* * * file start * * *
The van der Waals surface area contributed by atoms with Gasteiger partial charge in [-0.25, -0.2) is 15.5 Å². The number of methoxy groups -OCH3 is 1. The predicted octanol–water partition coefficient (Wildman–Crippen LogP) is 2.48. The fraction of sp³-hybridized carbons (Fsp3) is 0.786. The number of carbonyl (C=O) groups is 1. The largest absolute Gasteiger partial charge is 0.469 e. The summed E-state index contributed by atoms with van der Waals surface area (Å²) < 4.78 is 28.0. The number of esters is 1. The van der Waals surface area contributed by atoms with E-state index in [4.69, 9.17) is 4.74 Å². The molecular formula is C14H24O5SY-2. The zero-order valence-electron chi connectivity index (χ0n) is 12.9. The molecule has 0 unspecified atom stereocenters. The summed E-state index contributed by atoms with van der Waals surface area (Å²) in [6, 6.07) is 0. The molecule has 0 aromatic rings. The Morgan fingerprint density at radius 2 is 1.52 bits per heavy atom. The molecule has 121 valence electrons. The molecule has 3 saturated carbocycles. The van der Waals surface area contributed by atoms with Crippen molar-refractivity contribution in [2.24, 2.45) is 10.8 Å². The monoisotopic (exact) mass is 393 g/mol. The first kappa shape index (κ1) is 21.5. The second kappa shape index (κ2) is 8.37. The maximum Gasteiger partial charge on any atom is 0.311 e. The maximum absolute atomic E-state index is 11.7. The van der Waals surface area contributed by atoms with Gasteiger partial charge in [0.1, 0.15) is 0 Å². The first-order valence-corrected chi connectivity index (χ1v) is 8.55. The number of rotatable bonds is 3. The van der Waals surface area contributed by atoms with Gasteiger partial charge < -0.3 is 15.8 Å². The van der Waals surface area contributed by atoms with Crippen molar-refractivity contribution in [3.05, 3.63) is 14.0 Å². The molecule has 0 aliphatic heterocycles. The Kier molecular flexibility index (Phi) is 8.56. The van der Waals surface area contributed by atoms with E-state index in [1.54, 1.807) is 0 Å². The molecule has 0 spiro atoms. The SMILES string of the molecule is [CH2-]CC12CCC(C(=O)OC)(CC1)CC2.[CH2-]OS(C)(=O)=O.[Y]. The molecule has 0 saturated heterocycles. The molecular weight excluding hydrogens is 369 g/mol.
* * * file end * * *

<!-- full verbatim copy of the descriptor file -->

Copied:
The van der Waals surface area contributed by atoms with Gasteiger partial charge in [-0.25, -0.2) is 15.5 Å². The number of methoxy groups -OCH3 is 1. The predicted octanol–water partition coefficient (Wildman–Crippen LogP) is 2.48. The fraction of sp³-hybridized carbons (Fsp3) is 0.786. The number of carbonyl (C=O) groups is 1. The largest absolute Gasteiger partial charge is 0.469 e. The summed E-state index contributed by atoms with van der Waals surface area (Å²) < 4.78 is 28.0. The number of esters is 1. The van der Waals surface area contributed by atoms with E-state index in [4.69, 9.17) is 4.74 Å². The molecular formula is C14H24O5SY-2. The zero-order valence-electron chi connectivity index (χ0n) is 12.9. The molecule has 0 unspecified atom stereocenters. The summed E-state index contributed by atoms with van der Waals surface area (Å²) in [6, 6.07) is 0. The molecule has 0 aromatic rings. The Morgan fingerprint density at radius 2 is 1.52 bits per heavy atom. The molecule has 121 valence electrons. The molecule has 3 saturated carbocycles. The van der Waals surface area contributed by atoms with Crippen molar-refractivity contribution in [2.24, 2.45) is 10.8 Å². The monoisotopic (exact) mass is 393 g/mol. The first kappa shape index (κ1) is 21.5. The second kappa shape index (κ2) is 8.37. The maximum Gasteiger partial charge on any atom is 0.311 e. The maximum absolute atomic E-state index is 11.7. The van der Waals surface area contributed by atoms with Gasteiger partial charge in [0.1, 0.15) is 0 Å². The first-order valence-corrected chi connectivity index (χ1v) is 8.55. The number of rotatable bonds is 3. The van der Waals surface area contributed by atoms with Gasteiger partial charge < -0.3 is 15.8 Å². The van der Waals surface area contributed by atoms with Crippen molar-refractivity contribution in [3.05, 3.63) is 14.0 Å². The molecule has 0 aliphatic heterocycles. The Kier molecular flexibility index (Phi) is 8.56. The van der Waals surface area contributed by atoms with E-state index in [1.54, 1.807) is 0 Å². The molecule has 0 spiro atoms. The SMILES string of the molecule is [CH2-]CC12CCC(C(=O)OC)(CC1)CC2.[CH2-]OS(C)(=O)=O.[Y]. The molecule has 0 saturated heterocycles. The molecular weight excluding hydrogens is 369 g/mol.